Oncotarget

Meta-Analysis:

Association between red and processed meat intake and colorectal adenoma incidence and recurrence: a systematic review and meta-analysis

Zhanwei Zhao, Zifang Yin, Zhenning Hang, Chaojun Zhang _ and Qingchuan Zhao

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Oncotarget. 2018; 9:32373-32382. https://doi.org/10.18632/oncotarget.23561

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Abstract

Zhanwei Zhao1,2, Zifang Yin3, Zhenning Hang2, Chaojun Zhang1 and Qingchuan Zhao2

1Department of Surgery, Navy General Hospital of PLA, Beijing, China

2Xijing Hospital of Digestive Diseases, The Fourth Military Medical University, Xi'an, China

3Department of Obstetrics, Northwestern Women and Children’s Hospital, Shaanxi Province, China

Correspondence to:

Chaojun Zhang, email: 1939618043@qq.com

Qingchuan Zhao, email: zhaoqc@fmmu.edu.cn

Keywords: meta-analysis; red meat; processed meat; colorectal adenoma; recurrence

Received: February 06, 2017     Accepted: October 28, 2017     Epub: December 21, 2017     Published: August 17, 2017

ABSTRACT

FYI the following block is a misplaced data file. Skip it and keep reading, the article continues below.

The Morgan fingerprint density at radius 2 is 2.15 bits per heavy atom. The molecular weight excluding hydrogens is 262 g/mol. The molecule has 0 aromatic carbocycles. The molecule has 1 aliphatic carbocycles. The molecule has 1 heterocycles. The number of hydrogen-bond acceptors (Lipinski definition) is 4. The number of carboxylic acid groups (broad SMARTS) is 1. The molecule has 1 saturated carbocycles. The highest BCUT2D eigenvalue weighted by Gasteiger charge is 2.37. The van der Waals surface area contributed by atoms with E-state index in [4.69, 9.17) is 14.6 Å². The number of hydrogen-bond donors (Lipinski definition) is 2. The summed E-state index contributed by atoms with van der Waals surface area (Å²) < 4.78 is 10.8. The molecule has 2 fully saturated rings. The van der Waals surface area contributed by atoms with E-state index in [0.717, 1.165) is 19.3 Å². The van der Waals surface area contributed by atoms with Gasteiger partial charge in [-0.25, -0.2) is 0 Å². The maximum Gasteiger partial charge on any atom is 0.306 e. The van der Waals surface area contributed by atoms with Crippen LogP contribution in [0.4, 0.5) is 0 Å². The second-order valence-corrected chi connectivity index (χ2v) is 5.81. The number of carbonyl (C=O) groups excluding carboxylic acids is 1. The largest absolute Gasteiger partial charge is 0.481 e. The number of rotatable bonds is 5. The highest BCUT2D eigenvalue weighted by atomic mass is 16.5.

The associations between red and processed meat intake and colorectal adenoma (CRA) incidence and recurrence are inconclusive. We performed a systematic review and meta-analysis to analysis these associations. We conducted a systematic search of PubMed, EMBASE and Web of Science up to December 2016. The relative risks (RRs) and 95% confidence intervals (CIs) were assessed. Subgroup analyses, dose-response-analyses, subtype analyses and analyses of CRA locations were also conducted. Twenty-seven studies that involved 208,117 participants and 19,150 cases met criteria. The RRs of the highest versus lowest intakes for CRA incidence were 1.23 (1.15–1.31) for red meat and 1.15 (1.07–1.24) for processed meat. Dose-response analyses for meat per 100 g/day yielded the results were consistent with the original analyses, with 1.14 (1.07–1.20) for red meat and 1.27 (1.03–1.50) for processed meat. Additionally, there were no associations between red and processed meat intake and CRA recurrence, including total CRA (P > 0.05), advanced CRA (P > 0.05) and multiple CRA (P > 0.05). In conclusion, our findings support the hypothesis that red and processed meat intake was associated with an increased CRA incidence but not for CRA recurrence.


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